Tuesday, May 27, 2008


The Dom Post last Saturday published a photo of Mona Kahui, aunty of the dead twins Chris and Cru, kissing their headstone at Mangere Cemetery. Her partner Stuart King, half-brother of the twins’ mother Macsyna King, was with her.

What were we to make of this picture? My first thought was that here were two representatives of a disgraced and discredited whanau trying hard to rehabilitate themselves in the public eye by demonstrating some humanity. To be fair, an article in the Dom Post the previous day had portrayed the couple as possibly the least dysfunctional members of the extended family. Mona was attending a school for teenage mothers in an attempt to get an educational qualification and King was the only person in the King-Kahui household with a job.

My second thought, only milliseconds later, was that there might be a more specific motive behind the appearance at the cemetery. The couple’s daughter Cyene, born only a month before Chris and Cru, was taken into CYF custody after the twins’ death. Mona has been fighting since to regain custody of Cyene and has repeatedly travelled to Gisborne to visit her. I concluded (I don’t think cynically) that the performance at the cemetery was, at least in part, a public relations exercise aimed at showing that Mona and her partner were caring human beings and thus worthy of another chance at looking after their own child.

My third thought had less to do with Mona Kahui and Stuart King than with the media’s role. The photo at the cemetery was taken by John Selkirk, the Dom Post’s veteran Auckland photographer. I don’t think John just happened by chance to be at Mangere cemetery with his camera gear when the couple turned up. The paper had obviously been tipped off in advance. In fact the couple’s attendance at the cemetery may well have been dependent on the Dom Post turning up too.

Would Mona Kahui and Stuart King have gone to the cemetery and kissed the twins’ headstone if there was no newspaper photographer there to record the occasion? Of course I can’t say. But instinct and experience makes me sceptical.

If the couple were merely intent on expressing sincere grief and affection for the dead twins, there was no reason for a newspaper to be present. So the event was at least to some extent contaminated by a PR motive. I suspect the Dom Post was enlisted as an accomplice in the couple’s plan to get their child back.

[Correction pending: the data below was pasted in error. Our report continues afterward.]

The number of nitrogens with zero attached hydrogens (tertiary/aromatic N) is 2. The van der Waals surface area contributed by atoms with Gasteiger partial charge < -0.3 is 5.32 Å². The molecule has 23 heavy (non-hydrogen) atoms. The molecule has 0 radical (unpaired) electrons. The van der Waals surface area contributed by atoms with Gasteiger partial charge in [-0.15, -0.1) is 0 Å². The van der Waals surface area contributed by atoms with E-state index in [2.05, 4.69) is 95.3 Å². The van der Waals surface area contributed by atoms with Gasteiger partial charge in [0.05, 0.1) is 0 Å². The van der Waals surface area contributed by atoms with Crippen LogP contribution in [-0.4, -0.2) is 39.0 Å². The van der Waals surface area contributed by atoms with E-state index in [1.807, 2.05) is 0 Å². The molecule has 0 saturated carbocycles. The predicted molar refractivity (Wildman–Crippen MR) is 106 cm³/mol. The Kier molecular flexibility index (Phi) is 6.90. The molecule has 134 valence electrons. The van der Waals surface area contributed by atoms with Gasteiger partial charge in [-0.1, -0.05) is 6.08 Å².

If this was the case, Kahui and King were only doing what politicians, pressure groups and PR firms do all the time – staging what the British journalist Nick Davies calls “pseudo events”, manufactured to generate publicity and therefore advance an underlying agenda.

These are not genuine news events which happen spontaneously. They are publicity stunts, orchestrated to attract media attention.

Greenpeace is an acknowledged master in this field, scoring prime newspaper and TV coverage every time its activists unfurl a protest banner on a nuclear power station or abseil on to an oil rig. Would they do it if the media paid no attention? Of course not. They depend on what Margaret Thatcher once described as “the oxygen of publicity”.

Politicians do it all the time too. A hypothetical example is the Minister of Education choosing a kindergarten as the venue for the announcement of an early childhood learning policy (as if the kindy kids really want to know), then having his/her picture taken pretending to play with the kids in the sandpit. The media are complicit in these sorts of stunts every day. Contrived photo opportunities have become part of the daily news diet.

Harmless? Relatively. Dishonest? Well, yes.

Lest I be accused of being holier than thou, I confess that in seven years as a news editor I would have been party to similar deceptions myself. And I don’t mean to single the Dom Post out for criticism, because everyone in the media does it all the time, without thinking. That’s the problem – bad habits develop over time, to the point where no one questions them.

I can afford to be judgmental now that I’m safely removed from the pressures of the newsroom. But if I were a news editor wanting a strong news picture for page 3 and the picture desk offered me one of Mona Kahui kissing her dead twins’ headstone, in the very week when the country is trembling with outrage all over again at their violent deaths, would I turn it down? Hmmm.

Nick Davies’ recent book Flat Earth News, which I hope to review on this site shortly, takes a highly critical look at how the British media have been enlisted by the spin industry. His thesis is that the news agenda is no longer controlled by journalists, but is largely dictated by spin merchants pushing their own political, ideological or commercial interests.

It’s far worse in Britain than here, but clearly it’s prevalent enough in New Zealand for Mona Kahui and Stuart King to have cottoned on.

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